Kentucky Fried Culture

I Searched for Bohemians, and Found them at the Mall.

By Abhivyakti Chaturvedi

I arrived in Prague for my semester abroad on a Saturday evening in August, right before the sun came down. The drive to our residence hall in Prague 7 in the hinterlands of Holesovice was comfortable enough; I might have been too occupied with the sights to notice the low traffic. It had all the qualities of a fairytale city, as advertised. Maybe I was over-romanticizing it at the time, but I was enamored by the architecture, the atmosphere, even the way the soil smelled.

Outside the fairytale, I couldn’t help but notice the incessant signs for Kentucky Fried Chicken.

KFC is one of three American fast food joints prevalent all over Prague.
Photo courtesy of

Released from our obligations that first evening, I was ready to hunt for the storied nights out in Central Europe. This was Saturday evening at around 10 p.m. There was no one outside. It was dark and it was lonely. You could see why Kafka was so goddamn depressed.

Eventually we found a nearby bar with a reasonable crowd, but nothing overwhelming, especially considering it was a Saturday. The one group we ended up chatting with were South African tourists. The following Sunday morning was even more drearily lonely outside. We questioned whether people were at church, but were hastily corrected; this country was largely atheist.

We’d be refreshed to see reasonably crowded streets during the following few weekdays in the Old Town Square area, though would be returning every afternoon to what seemed like desolation. We’d make up half the occupancy at beer gardens and bars, in our neighborhood and downtown, and would be confronted only by other foreigners. I probably didn’t know where to go, and when I did, I clearly didn’t know who to talk to. Locals seemed few and far between. Maybe they were avoiding us in plain sight.

Still, I was sure my initial experience wasn’t representative of the norm in Prague. So where was everyone?

Fast-forward a few weeks to a recent Sunday. Two of my friends and I were taking a tram to Prague 8 to visit a bar with great surrealist cartoons on the walls and a distinct smoky smell, still optimistic of who we might encounter. However, we’d find it closed until 6 p.m., meaning we had 45 minutes to waste away exploring.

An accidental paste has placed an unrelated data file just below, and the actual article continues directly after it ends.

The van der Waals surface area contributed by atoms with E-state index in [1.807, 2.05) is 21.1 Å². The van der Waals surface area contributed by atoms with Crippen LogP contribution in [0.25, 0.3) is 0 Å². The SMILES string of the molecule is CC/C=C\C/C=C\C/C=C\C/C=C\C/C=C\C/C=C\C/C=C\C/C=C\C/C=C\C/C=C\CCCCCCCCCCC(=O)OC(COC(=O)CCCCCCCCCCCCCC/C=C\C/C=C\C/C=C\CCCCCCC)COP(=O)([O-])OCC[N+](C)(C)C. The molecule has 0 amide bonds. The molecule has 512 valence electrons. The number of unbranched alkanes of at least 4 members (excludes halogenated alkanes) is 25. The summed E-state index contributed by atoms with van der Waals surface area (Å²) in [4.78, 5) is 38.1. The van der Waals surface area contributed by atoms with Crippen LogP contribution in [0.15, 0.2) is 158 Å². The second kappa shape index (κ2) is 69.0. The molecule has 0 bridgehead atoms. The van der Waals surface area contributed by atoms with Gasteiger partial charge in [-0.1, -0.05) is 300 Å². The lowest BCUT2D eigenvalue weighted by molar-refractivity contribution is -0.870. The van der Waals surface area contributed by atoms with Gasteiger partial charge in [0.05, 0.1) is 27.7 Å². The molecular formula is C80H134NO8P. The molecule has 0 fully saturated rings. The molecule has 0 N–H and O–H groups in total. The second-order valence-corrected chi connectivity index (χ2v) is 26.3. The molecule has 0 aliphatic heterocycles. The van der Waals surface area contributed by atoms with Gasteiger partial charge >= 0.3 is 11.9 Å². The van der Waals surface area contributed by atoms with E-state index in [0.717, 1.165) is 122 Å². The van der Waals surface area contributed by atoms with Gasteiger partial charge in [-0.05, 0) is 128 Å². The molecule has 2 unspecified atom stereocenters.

If there was an area emptier than our home neighborhood, this was it. We walked for 20 minutes, past walls soaked in graffiti. Not pleasant street art, just an angry, angst-ridden mess.

“There were rowdy teenagers making noise and causing trouble, and it couldn’t have been more comforting.”

We eventually saw a huge complex with signs for department stores, restaurants, and, to capture attention, a dinosaur themed park (I’d later learn this was a mall called Harfa). By now it had started pouring, so we ventured inside.

We’d found the Czechs.

For three floors of packed department stores on a lazy, dull Sunday, we didn’t hear a word of English. There were couples and families sitting sharing their meals. They ate at a restaurant called Kentucky Fried Chicken, next to a Burger King and a place serving frozen yogurt. This was development, globalization, and everything we’d felt we’d missed thus far.

“We are very popular with the young people and families,” explained KFC cashier Aneta Ryba.

Original-recipe chicken from KFC is something worth bonding overPhoto courtesy of

Original-recipe chicken from KFC is a meal worth bonding over.
Photo courtesy of

Beyond the familiarity, it seemed for once that people weren’t afraid to be heard. There were rowdy teenagers making noise and causing trouble, and it couldn’t have been more comforting. A sense of loving life that had yet been missing as we saw it was present here, and I had a fleeting glimpse of not feeling like a stranger in a strange land.

This was a younger crowd, but they seemed more alive than anyone we had seen previously.

“We like to come to these places for lunch almost always because we can stay for some time and relax and everyone likes the food,” said Andrej Slaby, 21, sitting with his friends. “No,” he added with certainty when asked if they ever get bored of fast food.

In the time since then, with more familiarity of Prague, it became clearer that Czechs exist outside of Harfa and are involved in a myriad of pastimes I am only still discovering. Perception being a fickle friend, however, it seemed so that Sunday afternoon.

For three weeks, we were looking for the Czech Republic, while it seemed the Czechs were looking for the rest of the world, from the bottom of a KFC original recipe chicken bucket.

Abhivyakti Chaturvedi is in the New York University Class of 2015. His hometown is Miami, Florida.


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Categories: Culture, Fall 2013 Issue Number 2, Food

Author:The Prague Wandering

The Prague Wandering is an NYU based study abroad webzine- the only one of its kind. It focuses on issues in contemporary Czech culture and the city of Prague, exploring beyond the study abroad bubble.


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